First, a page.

A few years ago I acquired a Braun SE400 2 m transceiver from an estate. Devices of the deceased had been selected and the rest would be disposed of. Before doing the latter, I was asked if there was anything else for me. Obviously, the Braun caught the eye and was saved from destruction. At the time (1975) an SE400 was a flagship among all other 2m sets and cost about DM 2500, while a middle class car was DM 5000. Probably there weren't many radio amateurs who could or were willing to spend that amount for a handmade transceiver!
The acquisition was taken home with a happy feeling and there the outside cleaned, the inside inspected and then tested. It all looked neat, a resistor had been removed, a resistor mounted in a other place and the output was about 6 W, less than 10 W according to the manual.
At the time, a common complaint was that the 10 W output power was not reached and someone recently reported that his Braun only delivered 8 W.
Due to ongoing projects or experiments at the time, the set ended up temporarily among other stored items.




Meanwhile the project started again and I tested a few things. Power output was not stable. It looked like oscillating, but it turned out to be the sliding contact of potentiometer R3. Therefore it was removed for safety and mounted a more professional type.

It's a confusing matter with SE400, SE401 and SDE402 schematics. My Braun is a SE400, fitted with a BLY88A in the output stage, while it would be in a SE401. It is not known whether it is original or whether it was installed  by a previous owner.
Given the low 6 W power, you never know what was done with it, the BLY88A was removed. Also because with full drive the base became negative.

Decades ago I experimented a lot with geveaways from Philips: BLY87, BLY88 and BLY 89. Sometimes I did something wrong due to inexperience with the then modern VHF transistors. Among other things, it happened that the output suddenly decreased. The "transistor" consisted of many transistors connected in parallel and some were defective.

Surprisingly, when searching my stock of components, a few new BLW60 were found. I didn't even know they were there anymore.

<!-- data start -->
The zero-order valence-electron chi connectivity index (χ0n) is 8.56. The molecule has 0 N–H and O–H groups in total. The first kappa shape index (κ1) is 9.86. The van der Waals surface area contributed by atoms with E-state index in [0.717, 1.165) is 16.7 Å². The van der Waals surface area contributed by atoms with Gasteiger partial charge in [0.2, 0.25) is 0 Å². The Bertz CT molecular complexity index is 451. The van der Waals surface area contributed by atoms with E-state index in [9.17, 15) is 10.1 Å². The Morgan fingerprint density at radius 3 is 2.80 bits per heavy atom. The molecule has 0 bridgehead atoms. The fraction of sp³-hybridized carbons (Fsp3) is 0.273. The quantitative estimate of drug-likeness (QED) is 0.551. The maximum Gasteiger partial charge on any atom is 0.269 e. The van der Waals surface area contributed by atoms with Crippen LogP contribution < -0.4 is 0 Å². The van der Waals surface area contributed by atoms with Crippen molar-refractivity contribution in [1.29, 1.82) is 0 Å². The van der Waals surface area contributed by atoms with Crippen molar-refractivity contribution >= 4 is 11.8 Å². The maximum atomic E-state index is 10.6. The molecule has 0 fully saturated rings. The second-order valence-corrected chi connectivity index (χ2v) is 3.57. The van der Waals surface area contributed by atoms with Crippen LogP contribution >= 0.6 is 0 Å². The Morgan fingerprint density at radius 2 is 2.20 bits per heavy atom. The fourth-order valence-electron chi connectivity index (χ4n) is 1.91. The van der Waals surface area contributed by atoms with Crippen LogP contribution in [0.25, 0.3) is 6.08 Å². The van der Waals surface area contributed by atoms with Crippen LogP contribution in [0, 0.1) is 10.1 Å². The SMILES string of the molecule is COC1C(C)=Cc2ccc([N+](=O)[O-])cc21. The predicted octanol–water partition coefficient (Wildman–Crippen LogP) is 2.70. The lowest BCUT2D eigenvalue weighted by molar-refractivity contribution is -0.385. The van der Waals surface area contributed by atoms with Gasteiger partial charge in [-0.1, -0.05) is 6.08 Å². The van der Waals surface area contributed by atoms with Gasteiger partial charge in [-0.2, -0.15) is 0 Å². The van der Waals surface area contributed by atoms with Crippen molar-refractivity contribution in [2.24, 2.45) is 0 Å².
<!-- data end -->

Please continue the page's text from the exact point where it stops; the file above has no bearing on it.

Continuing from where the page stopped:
This transistor is rated for 45 W ouput, but needs more drivel. If we aim for approximately 10 W, the BLW60 must be able to withstand an unloaded set or a high SWR.

During the first tests with a BLW60, a tantalum of 1 µF caught fire with a blowtorch. It was the capacitor that decoupled the drain circuit. Faulty tantalums will be a familiar phenomenon among experienced DIYers. The burnt one was replaced by a 470 nF capacitor.

Incidentally, the resistor, which is connected in parallel to R3, is listed in all schematics as 820 Ohm, but 1.8 kOhm has been mounted by the manufacturer!

To get any output, C5 and 2 × 22 pF at the base were removed and the 10 pF coupling capacitor from the driver to the output stage was replaced by a 22 pF trimmer for a more accurate adjustment.
Furthermore, it turned out that the base no longer became negative after full drive at about 6 W ouput. Was really something wrong with the BLY88A?

At a later adjustment for more output, C10 (13pF) was set to maximum, so a 4.7 pF capacitor was mounted on the track side in parallel with C10.


The positive voltage at the base of T8 was also negative at full drive. This is a result of too little base current of the bias setting. A design flaw in my humble opinion. An improved basic supply can be achieved with a few extra components.
Because it turned out that potentiometer R3 of the output stage was unreliable, as a precaution, R2 (at least 45 years old) was also removed from the driver stage by cutting the three legs. The latter were used as a soldering point for the components to be mounted.
I prefer to use fixed resistors for the base voltage with HF amplifiers. First the value is determined with a potentiometer and then replaced by a resistor.
If desired, the potentiometer can be kept and set to maximum resistance.
This setting improved the control power and for even more drive the 10 Ohm resistor from point C to MP2 was replaced by an 1 Ohm resistor. In the schematic and the image you can see how I installed two resistors and one diode and further a trimmer on the place of a 10 pF capacitor. The 1N4007 is mounted with thermal paste onto the L-profile heatsink to monitor the heating of T8. Actually, that is not necessary because the heat sink keeps the BFS22A at a more or less stable temperature.


After adjusting all the pre-stages at 145 MHz, the maximum output was 12 W. Probably more power is possible, but the question is whether the power supply can handle that with long transmissions.




Contrary to the diagram, two resistors have been mounted on the PCB of the power supply to increase the 4.95 V stabilized voltage of IC2 (µA7805) to 5.28 V. The print traces were  factory made for that change. Why that was done by the manufacturer remains a question because it was not present with the SE400's of some other owners.




A KVG 10.7 MHz filter XFM-107 S 27 was purchased via eBay. This filter is approximately 15 kHz wide, but is constructed more symmetrically than the original XF-9B filter. That is why it fits better in the 12.5 kHz channel grid and that is noticeable in practice. Without other changes, the old fiter has been removed and the new installed.